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Methimazole Reaction in a Cat

Deborah S. Greco, DVM, MS, PhD

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A 12-year-old male, castrated, domestic longhair presented for suspected upper respiratory infection.

History. The cat was diabetic, hyperthyroid, and currently receiving 2 units of PZI Q 12 H and 5 mg methimazole Q 12 H PO for the past 2 months. The owners reported that the cat started scratching its face and nose about 1 week previously.

Physical Examination. Mild ocular discharge and facial excoriations on the pinnae and nasal planum were noted on physical examination. No coughing or sneezing was evident. The cat is current on vaccines, and there are no new pets in the household.

Diagnosis: Idiosyncratic reaction to methimazole

The drug was discontinued, and the owners elected I131 treatment for the hyperthyroidism. The diabetes was secondary to hyperthyroidism; thus, the cat was no longer insulin-dependent after permanent resolution of the hyperthyroidism through iodine therapy. Renal function remained stable, and the owners were pleased with the resolution of clinical signs.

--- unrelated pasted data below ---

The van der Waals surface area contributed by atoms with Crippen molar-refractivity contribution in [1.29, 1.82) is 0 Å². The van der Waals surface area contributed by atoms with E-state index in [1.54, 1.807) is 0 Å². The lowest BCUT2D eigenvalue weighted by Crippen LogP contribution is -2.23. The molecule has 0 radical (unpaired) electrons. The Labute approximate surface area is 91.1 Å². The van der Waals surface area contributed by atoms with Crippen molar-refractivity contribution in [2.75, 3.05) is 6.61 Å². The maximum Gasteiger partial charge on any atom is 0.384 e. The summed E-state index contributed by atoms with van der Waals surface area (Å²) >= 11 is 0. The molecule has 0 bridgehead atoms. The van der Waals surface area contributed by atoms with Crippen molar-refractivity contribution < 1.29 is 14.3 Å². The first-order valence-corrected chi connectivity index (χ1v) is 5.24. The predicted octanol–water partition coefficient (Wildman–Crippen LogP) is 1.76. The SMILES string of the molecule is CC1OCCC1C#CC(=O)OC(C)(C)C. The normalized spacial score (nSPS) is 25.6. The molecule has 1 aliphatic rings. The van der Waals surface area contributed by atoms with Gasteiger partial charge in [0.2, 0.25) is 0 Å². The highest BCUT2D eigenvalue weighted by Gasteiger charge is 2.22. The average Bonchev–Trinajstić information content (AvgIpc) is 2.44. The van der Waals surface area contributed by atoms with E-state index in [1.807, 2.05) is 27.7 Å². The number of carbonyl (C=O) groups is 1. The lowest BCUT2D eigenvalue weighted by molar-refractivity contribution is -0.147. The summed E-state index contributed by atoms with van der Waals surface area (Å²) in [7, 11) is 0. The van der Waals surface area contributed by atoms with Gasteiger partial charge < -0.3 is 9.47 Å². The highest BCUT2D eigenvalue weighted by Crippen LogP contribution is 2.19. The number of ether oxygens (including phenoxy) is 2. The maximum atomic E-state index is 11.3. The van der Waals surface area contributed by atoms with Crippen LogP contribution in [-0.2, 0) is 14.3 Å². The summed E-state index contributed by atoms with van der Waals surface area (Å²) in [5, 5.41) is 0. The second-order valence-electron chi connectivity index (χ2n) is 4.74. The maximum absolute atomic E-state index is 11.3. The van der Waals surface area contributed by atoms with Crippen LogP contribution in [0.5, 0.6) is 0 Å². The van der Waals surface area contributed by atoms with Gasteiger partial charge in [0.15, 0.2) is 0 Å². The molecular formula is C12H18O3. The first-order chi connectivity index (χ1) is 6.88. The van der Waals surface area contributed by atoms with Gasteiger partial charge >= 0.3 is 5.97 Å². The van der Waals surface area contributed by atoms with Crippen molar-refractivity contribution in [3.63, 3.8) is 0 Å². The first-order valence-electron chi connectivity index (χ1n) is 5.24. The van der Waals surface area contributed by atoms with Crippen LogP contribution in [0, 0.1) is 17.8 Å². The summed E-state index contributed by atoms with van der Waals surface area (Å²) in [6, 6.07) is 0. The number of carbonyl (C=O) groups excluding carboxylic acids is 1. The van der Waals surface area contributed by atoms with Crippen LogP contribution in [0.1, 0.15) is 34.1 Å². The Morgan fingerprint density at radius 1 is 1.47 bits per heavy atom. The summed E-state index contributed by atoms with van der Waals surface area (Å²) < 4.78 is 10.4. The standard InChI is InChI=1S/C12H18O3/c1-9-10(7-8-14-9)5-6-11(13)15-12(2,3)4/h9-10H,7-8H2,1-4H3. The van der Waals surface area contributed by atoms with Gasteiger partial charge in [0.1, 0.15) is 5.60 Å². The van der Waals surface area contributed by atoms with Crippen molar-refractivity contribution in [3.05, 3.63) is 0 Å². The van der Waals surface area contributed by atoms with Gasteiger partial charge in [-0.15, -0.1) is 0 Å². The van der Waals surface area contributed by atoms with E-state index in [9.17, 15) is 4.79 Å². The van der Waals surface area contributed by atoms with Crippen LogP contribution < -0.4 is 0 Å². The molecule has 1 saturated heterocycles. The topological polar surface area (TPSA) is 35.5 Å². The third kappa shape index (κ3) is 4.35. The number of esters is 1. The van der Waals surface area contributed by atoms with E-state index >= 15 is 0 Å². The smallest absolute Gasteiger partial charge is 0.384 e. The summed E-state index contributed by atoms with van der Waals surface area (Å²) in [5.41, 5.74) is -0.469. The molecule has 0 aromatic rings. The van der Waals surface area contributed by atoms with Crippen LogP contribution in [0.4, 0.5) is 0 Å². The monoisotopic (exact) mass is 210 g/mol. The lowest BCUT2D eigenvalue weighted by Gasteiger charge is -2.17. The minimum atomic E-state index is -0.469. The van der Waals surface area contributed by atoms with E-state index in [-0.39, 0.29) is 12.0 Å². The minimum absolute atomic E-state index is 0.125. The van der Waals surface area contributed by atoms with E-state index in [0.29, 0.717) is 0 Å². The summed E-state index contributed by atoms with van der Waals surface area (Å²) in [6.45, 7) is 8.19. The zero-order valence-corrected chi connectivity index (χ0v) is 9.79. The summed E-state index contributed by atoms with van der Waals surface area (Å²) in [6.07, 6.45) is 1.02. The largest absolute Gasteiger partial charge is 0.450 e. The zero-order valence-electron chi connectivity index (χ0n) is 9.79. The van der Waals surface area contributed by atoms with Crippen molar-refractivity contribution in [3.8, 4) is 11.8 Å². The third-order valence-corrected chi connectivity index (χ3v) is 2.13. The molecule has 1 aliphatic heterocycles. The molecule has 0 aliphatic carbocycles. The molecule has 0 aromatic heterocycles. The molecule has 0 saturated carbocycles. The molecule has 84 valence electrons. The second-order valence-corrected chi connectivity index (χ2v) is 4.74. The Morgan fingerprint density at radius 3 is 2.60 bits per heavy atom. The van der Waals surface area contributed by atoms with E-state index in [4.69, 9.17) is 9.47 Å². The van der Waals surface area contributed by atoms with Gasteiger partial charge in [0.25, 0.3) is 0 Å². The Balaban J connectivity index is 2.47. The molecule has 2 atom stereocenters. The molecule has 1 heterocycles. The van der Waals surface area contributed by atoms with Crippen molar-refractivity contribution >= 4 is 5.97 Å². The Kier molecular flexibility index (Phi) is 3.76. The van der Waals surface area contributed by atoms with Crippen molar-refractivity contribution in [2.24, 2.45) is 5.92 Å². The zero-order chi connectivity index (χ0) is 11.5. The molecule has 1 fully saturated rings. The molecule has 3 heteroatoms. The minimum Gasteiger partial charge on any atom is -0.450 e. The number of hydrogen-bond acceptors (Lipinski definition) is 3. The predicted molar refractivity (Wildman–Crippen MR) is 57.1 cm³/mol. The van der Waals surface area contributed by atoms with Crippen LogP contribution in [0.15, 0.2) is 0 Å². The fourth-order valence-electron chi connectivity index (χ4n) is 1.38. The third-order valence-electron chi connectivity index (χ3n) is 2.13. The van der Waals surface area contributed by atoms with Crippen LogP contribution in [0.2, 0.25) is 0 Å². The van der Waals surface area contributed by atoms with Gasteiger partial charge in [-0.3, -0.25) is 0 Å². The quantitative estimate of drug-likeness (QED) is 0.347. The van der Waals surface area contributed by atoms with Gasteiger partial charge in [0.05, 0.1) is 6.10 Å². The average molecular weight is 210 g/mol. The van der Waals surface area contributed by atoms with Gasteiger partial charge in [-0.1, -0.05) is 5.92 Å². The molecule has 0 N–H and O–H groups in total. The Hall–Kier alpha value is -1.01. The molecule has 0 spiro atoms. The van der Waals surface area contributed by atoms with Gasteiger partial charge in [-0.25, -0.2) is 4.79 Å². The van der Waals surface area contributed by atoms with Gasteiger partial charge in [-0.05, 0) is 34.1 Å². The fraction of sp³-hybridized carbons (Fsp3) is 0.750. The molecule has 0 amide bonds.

Drug Reactions. This is an example of a non-dose-dependent, idiosyncratic drug reaction; this type of reaction to methimazole and propylthiouracil is uncommon. Drug reactions, or "allergies," can manifest as cutaneous lesions (facial erythema), hematologic abnormalities (neutropenia and thrombocytopenia), or liver disease (cholangiohepatitis). All of the abnormalities in this patient could be attributed to an idiosyncratic reaction to methimazole. Therapy requires discontinuation of the drug because the reaction is non-dose-dependent, or "allergic."

Medical Therapy. Medical options for treating feline hyperthyroidism include methimazole, propylthiouracil, and iopanoic acid. Advantages of medical therapy include low initial cost as well as availability and reversibility of treatment. Disadvantages are the potential for iatrogenic hypothyroidism; exacerbation of renal disease; and side effects that can include leukopenia, drug eruption resulting in facial pruritus, and cholangiohepatitis. Most cats are medically managed with methimazole at 5 mg twice daily; however, many cats can be successfully treated with 2.5 to 5 mg once daily or every other day if side effects occur.